A pantry refresh with loads of vintage character
Built in 1920 in Triadelphia, West Virginia, Bambi Costanzo’s home has been a “passion” project. “I’ve been here since 1996 and have been lovingly restoring and adding onto it since,” Bambi says—including what is now a lovely country cottage pantry.
Her pantry shows just how much character this 100-plus-year-old home has. The pantry used to be a closet leading to the basement, but Bambi transformed it into the perfect country cottage pantry, which now holds many of her cherished treasures.
She ripped up the pantry’s linoleum floors to reveal original wood flooring underneath. “It’s worn and full of holes, but I think it just adds to the charm,” Bambi says.
She painted a striking checkerboard pattern directly onto the wood for added interest in her country cottage pantry. She also built the plate rack and the table that holds an assortment of her favorite vintage items.
“Just about everything in our house is secondhand. I love the ‘hunt’ and reimagining an item and using it for something other than its intended purpose,” Bambi explains.
When it comes to her style, she incorporates a “country cottage” flair.
“I’m drawn to blues, greens, browns and the warm tones of copper and worn wood.”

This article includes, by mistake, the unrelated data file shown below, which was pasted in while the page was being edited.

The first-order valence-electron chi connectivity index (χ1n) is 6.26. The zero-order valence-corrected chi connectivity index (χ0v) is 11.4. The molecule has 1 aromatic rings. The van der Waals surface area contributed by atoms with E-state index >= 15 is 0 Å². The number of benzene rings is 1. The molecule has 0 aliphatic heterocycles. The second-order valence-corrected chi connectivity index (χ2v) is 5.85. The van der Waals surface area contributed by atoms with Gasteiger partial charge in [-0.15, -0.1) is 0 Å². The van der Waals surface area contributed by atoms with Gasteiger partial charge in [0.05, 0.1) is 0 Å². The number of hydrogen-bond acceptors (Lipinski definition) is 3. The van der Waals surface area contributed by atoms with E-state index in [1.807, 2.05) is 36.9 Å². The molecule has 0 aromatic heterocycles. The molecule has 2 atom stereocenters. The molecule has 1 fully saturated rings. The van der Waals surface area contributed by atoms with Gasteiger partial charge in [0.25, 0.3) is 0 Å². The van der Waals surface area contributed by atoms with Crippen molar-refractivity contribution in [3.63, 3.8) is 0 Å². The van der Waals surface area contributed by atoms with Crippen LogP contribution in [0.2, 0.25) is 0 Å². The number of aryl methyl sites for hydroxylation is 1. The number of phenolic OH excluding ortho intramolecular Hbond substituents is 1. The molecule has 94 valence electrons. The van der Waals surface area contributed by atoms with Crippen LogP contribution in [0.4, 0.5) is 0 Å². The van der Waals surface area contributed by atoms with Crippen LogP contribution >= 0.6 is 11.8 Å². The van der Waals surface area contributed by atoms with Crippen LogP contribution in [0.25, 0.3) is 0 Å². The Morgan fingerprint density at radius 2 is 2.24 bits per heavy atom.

The green cabinet in the kitchen came from her grandparents, and it has moved around to almost every room in the house.
Bambi’s advice when mixing and matching secondhand items is to only use items you love: “As far as layering, I say, ‘The more the merrier!’” Bambi exclaims.
If the piece is your style and you love it by itself, it will be able to work in your house. Her trick for keeping a clean look is intentional storage.
“I love vintage baskets! You can hide anything and everything in them,” she says.
Homemade Boxwood Wreath With Oranges
If you’d like to recreate this wreath for your own home, here’s how Bambi Costanzo makes her homemade boxwood wreath:
What you’ll need:
- Grapevine wreath
- Wire and wire cutters
- Skewer stick
- Small oranges
What you’ll do:
- Lay the boxwood on the grapevine and secure it with wire. Repeat this process until the grapevine is covered and the wire is hidden and tucked in.
- Use a skewer stick to punch holes in the oranges in any pattern you like. This makes it easier to insert the cloves—and it also saves your fingertips.
- Stick the cloves in the holes you made in the oranges to create a design.
- Cut a piece of wire and stick it through an orange. Lay the orange on the wreath where you’d like and wrap both sides of the wire around the wreath. Twist the wire to secure it. Repeat this process for the desired number of oranges.
- Add a pretty bow with a ribbon of your choice and hang the wreath.
To see more of Bambi’s home, find her on Instagram: @number131.
For more inspiration for historic homes with cottage charm, read on about this 1920s kitchen. Of course, don’t forget to follow us on Instagram, Facebook and Pinterest to get your daily dose of cottage inspiration!